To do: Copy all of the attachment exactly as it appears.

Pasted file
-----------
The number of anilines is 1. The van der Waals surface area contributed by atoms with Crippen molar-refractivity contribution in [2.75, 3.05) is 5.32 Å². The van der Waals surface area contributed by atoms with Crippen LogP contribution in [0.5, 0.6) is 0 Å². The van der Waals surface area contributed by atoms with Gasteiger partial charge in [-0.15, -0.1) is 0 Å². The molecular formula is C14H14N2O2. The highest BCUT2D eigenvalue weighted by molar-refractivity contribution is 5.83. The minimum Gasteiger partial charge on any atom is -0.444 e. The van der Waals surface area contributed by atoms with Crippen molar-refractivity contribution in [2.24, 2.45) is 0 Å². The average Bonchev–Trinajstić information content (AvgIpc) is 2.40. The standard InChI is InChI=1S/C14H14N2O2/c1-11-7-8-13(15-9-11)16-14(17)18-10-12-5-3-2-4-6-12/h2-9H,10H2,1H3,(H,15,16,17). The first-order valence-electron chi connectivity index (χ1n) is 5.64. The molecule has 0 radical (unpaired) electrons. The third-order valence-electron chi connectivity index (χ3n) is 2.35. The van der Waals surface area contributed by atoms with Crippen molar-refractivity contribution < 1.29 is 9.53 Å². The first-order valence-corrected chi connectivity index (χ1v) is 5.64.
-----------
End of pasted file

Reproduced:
The number of anilines is 1. The van der Waals surface area contributed by atoms with Crippen molar-refractivity contribution in [2.75, 3.05) is 5.32 Å². The van der Waals surface area contributed by atoms with Crippen LogP contribution in [0.5, 0.6) is 0 Å². The van der Waals surface area contributed by atoms with Gasteiger partial charge in [-0.15, -0.1) is 0 Å². The molecular formula is C14H14N2O2. The highest BCUT2D eigenvalue weighted by molar-refractivity contribution is 5.83. The minimum Gasteiger partial charge on any atom is -0.444 e. The van der Waals surface area contributed by atoms with Crippen molar-refractivity contribution in [2.24, 2.45) is 0 Å². The average Bonchev–Trinajstić information content (AvgIpc) is 2.40. The standard InChI is InChI=1S/C14H14N2O2/c1-11-7-8-13(15-9-11)16-14(17)18-10-12-5-3-2-4-6-12/h2-9H,10H2,1H3,(H,15,16,17). The first-order valence-electron chi connectivity index (χ1n) is 5.64. The molecule has 0 radical (unpaired) electrons. The third-order valence-electron chi connectivity index (χ3n) is 2.35. The van der Waals surface area contributed by atoms with Crippen molar-refractivity contribution < 1.29 is 9.53 Å². The first-order valence-corrected chi connectivity index (χ1v) is 5.64.